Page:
heis (one)
The word heis (one) is a numeral adjective used here as a noun and could be translated literally: a person. Mark means an undefined person, a person of some sort. But in doing so, we guess that he is making a generalization: through this man, we must see many people who want to follow Jesus.

gonypetēsas (having knelt down)
This is a very rare word (Mt = 2; Mk = 2; Lk = 0; Jn = 0) which appears only twice in Mark, here, and in the scene of the leper who begs Jesus by kneeling (1:40), and twice in Matthew, first in the scene of the father of a lunatic child who begs Jesus by kneeling, after the Transfiguration scene (17:14), and then in the scene where the Roman soldiers kneel before Jesus wearing a crown of thorns, in derision. The gesture of kneeling is one of deference to the king or an authority. The kneeling before Jesus by this anonymous man expresses the intensity of his faith in Jesus and the high esteem in which he is held. This scene is reminiscent of another scene where Abraham runs to three messengers of the Lord and prostrates himself before them (LXX: Genesis 18:2):
As he looked up, he saw three men standing over him; and having seen them, he ran (prostrechō) from the door of his tent to meet them, and he bowed (proskyneō) to the ground.
We find here the same word prostrechō, and while we speak of prostrating (proskyneō) rather than kneeling (gonypeteō), the same idea emerges of expressing a deep gesture of faith.

didaskale (teacher)
The word didaskalos (teacher) is much more frequent (Mt = 12; Mk = 11; Lk = 17; Jn = 8). This seems to be the title usually used to address the historical Jesus: it is in the mouths of the disciples (4:38; 9:38; 10:35; 13:1; 14:14), it is in the mouths of the Pharisees and Sadducees (12:14; 12:19), it is in the mouths of the people who approach him (9:17; 10:17"20). We are far from a Christological title, and therefore we are closer to the historical Jesus.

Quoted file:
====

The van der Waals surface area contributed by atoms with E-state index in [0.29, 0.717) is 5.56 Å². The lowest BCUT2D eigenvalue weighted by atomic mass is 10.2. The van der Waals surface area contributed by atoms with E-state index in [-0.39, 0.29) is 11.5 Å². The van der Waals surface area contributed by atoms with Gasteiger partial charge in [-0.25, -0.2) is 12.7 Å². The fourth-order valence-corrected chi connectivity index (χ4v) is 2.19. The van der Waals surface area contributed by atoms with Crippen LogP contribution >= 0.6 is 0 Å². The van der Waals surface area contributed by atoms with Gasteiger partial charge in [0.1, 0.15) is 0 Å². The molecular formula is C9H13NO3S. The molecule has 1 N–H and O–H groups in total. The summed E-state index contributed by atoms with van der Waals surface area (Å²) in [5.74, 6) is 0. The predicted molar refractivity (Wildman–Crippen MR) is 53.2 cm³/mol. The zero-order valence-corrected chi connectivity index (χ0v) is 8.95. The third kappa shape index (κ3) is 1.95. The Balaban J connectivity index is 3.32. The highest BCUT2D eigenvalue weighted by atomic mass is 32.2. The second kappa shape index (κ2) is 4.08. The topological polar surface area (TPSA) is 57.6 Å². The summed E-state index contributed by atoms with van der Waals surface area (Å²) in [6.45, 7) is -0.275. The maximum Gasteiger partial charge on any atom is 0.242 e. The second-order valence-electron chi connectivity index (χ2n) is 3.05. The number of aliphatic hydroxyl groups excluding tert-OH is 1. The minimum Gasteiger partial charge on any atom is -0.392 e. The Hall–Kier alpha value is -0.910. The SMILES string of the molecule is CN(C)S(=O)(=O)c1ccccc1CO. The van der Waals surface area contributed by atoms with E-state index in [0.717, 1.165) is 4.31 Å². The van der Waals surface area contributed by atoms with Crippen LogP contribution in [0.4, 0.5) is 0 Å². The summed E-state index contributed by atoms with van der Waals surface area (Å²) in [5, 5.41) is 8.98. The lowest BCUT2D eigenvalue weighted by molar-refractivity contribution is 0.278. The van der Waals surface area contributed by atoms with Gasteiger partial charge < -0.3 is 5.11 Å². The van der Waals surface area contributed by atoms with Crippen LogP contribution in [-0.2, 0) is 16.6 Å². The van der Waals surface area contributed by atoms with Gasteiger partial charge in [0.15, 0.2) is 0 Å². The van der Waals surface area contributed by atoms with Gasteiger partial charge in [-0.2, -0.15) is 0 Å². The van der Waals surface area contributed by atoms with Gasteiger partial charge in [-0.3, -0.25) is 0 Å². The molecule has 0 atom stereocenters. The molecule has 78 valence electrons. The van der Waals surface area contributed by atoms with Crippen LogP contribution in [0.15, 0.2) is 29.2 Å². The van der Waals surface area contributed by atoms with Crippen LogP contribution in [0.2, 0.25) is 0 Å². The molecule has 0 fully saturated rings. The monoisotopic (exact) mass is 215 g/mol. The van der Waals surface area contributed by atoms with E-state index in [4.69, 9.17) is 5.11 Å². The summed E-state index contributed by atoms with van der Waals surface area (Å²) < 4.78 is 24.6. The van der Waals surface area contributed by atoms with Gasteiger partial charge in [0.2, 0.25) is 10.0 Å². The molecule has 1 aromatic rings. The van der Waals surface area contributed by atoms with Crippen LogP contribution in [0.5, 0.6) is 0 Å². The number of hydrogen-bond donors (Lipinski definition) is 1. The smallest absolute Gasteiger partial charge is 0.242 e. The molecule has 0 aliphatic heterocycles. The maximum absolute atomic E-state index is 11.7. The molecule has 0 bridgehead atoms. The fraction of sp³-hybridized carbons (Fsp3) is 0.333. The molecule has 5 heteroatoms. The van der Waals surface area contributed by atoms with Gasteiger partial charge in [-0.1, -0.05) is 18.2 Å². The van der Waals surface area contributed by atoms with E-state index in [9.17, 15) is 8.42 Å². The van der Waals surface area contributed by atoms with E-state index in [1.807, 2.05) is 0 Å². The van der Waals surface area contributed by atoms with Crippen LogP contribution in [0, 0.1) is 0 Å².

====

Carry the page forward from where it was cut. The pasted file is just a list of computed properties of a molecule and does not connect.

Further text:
agathe (good)
The word agathos (Mt = 16; Mk = 4; Lk = 16; Jn = 3) is also very rare in Mark and appears only here (three times in our scene) and in Jesus' reply to the Pharisees (3:4) asking them whether it is permissible to do good or evil on the Sabbath. So we are not dealing with a vocabulary familiar to Mark. All this gives the impression that he did not create this text, but draws on a tradition, even if the role he gives it, as we shall see later, bears the sign of his editorial work.
zōēn (life)
The word zōē (life) is also rare in Mark (Mt = 7; Mk = 4; Lk = 6; Jn = 36) and appears in only two passages, here, and in Jesus' discourse on the scandal where it is better to enter life (zōē) one-handed than to go with both hands into Gehenna. In all these cases, the meaning of the word is clear: it refers to life after death, that world or kingdom that God offers to his chosen ones (it should be distinguished from psychē, also translated as life, which refers rather to the person in his conscious life).

aiōnion (eternal)
Finally, aiōnios (eternal, without beginning) is also very rare in Mark (Mt = 6; Mk = 3; Lk = 7; Jn = 10); the only other use is in Jesus' discourse concerning the one who blasphemes against the Holy Spirit and is guilty of an eternal fault (3:29). And so the expression "life without end" is found only here. We must therefore recognize that we are not dealing with Mark's usual vocabulary, which leads us to suspect that he is borrowing here from a tradition which he has inherited. On the other hand, the meaning of the sentence is very clear: the question concerns that life after death in which a certain Jewish tradition believed, a life offered by God to his chosen ones after the final judgment (in contrast, the expression "eternal life" is very frequent in John, but for the latter, life after death has already begun for the believer). This question resembles the one we used to find in our little catechism: what must we do to go to Heaven?

Expression zōē aiōnios in the Gospels-Acts
klēronomēsō (I might inherit)
Once again, we are faced with very rare words in Mark. The word klēronomeō (receive as an inheritance, inherit) appears only here (Mt = 3; Mk = 1; Lk = 2; Jn = 0). In Mt and Lk it is also found in the parallel passages to this scene as well as in similar contexts, i.e. it is about the inheritance of eternal life (Mk 10: 17; Lk 10: 25; 18: 18; Mt 19: 29) or the kingdom (Mt 25: 34). The only exception is the proclamation of the beatitudes where the meek shall inherit the earth (Mt 5:4).

v. 18 But Jesus answered him, "Why do you say that I am good? Nobody is good, if only God.

Literally: Then the Jesus said to him, "Why to you call me good (agathon)? No one [is] good (agathos) if not one the God.